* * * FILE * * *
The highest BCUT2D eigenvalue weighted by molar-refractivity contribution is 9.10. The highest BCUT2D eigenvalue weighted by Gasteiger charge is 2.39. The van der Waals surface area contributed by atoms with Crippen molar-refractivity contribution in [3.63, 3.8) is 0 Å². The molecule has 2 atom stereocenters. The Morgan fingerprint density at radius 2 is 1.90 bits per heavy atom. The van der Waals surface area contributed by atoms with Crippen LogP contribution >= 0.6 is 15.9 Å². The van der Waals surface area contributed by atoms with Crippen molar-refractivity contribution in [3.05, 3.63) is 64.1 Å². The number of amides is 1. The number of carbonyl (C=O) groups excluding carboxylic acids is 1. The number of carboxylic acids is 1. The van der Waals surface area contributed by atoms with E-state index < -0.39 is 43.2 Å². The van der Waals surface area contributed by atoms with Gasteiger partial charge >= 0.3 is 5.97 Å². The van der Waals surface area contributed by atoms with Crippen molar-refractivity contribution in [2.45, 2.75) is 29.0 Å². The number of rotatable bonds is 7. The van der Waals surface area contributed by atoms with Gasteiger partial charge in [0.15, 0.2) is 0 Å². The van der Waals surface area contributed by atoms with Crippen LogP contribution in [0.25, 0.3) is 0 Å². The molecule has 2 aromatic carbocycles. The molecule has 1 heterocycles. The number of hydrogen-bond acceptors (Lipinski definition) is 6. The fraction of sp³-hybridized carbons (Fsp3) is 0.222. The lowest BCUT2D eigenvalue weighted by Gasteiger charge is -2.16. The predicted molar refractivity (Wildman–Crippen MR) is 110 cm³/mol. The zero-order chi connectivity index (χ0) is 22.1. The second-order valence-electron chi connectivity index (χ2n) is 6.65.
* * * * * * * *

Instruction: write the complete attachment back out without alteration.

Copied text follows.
The highest BCUT2D eigenvalue weighted by molar-refractivity contribution is 9.10. The highest BCUT2D eigenvalue weighted by Gasteiger charge is 2.39. The van der Waals surface area contributed by atoms with Crippen molar-refractivity contribution in [3.63, 3.8) is 0 Å². The molecule has 2 atom stereocenters. The Morgan fingerprint density at radius 2 is 1.90 bits per heavy atom. The van der Waals surface area contributed by atoms with Crippen LogP contribution >= 0.6 is 15.9 Å². The van der Waals surface area contributed by atoms with Crippen molar-refractivity contribution in [3.05, 3.63) is 64.1 Å². The number of amides is 1. The number of carbonyl (C=O) groups excluding carboxylic acids is 1. The number of carboxylic acids is 1. The van der Waals surface area contributed by atoms with E-state index < -0.39 is 43.2 Å². The van der Waals surface area contributed by atoms with Gasteiger partial charge >= 0.3 is 5.97 Å². The van der Waals surface area contributed by atoms with Crippen molar-refractivity contribution in [2.45, 2.75) is 29.0 Å². The number of rotatable bonds is 7. The van der Waals surface area contributed by atoms with Gasteiger partial charge in [0.15, 0.2) is 0 Å². The van der Waals surface area contributed by atoms with Crippen LogP contribution in [0.25, 0.3) is 0 Å². The molecule has 2 aromatic carbocycles. The molecule has 1 heterocycles. The number of hydrogen-bond acceptors (Lipinski definition) is 6. The fraction of sp³-hybridized carbons (Fsp3) is 0.222. The lowest BCUT2D eigenvalue weighted by Gasteiger charge is -2.16. The predicted molar refractivity (Wildman–Crippen MR) is 110 cm³/mol. The zero-order chi connectivity index (χ0) is 22.1. The second-order valence-electron chi connectivity index (χ2n) is 6.65.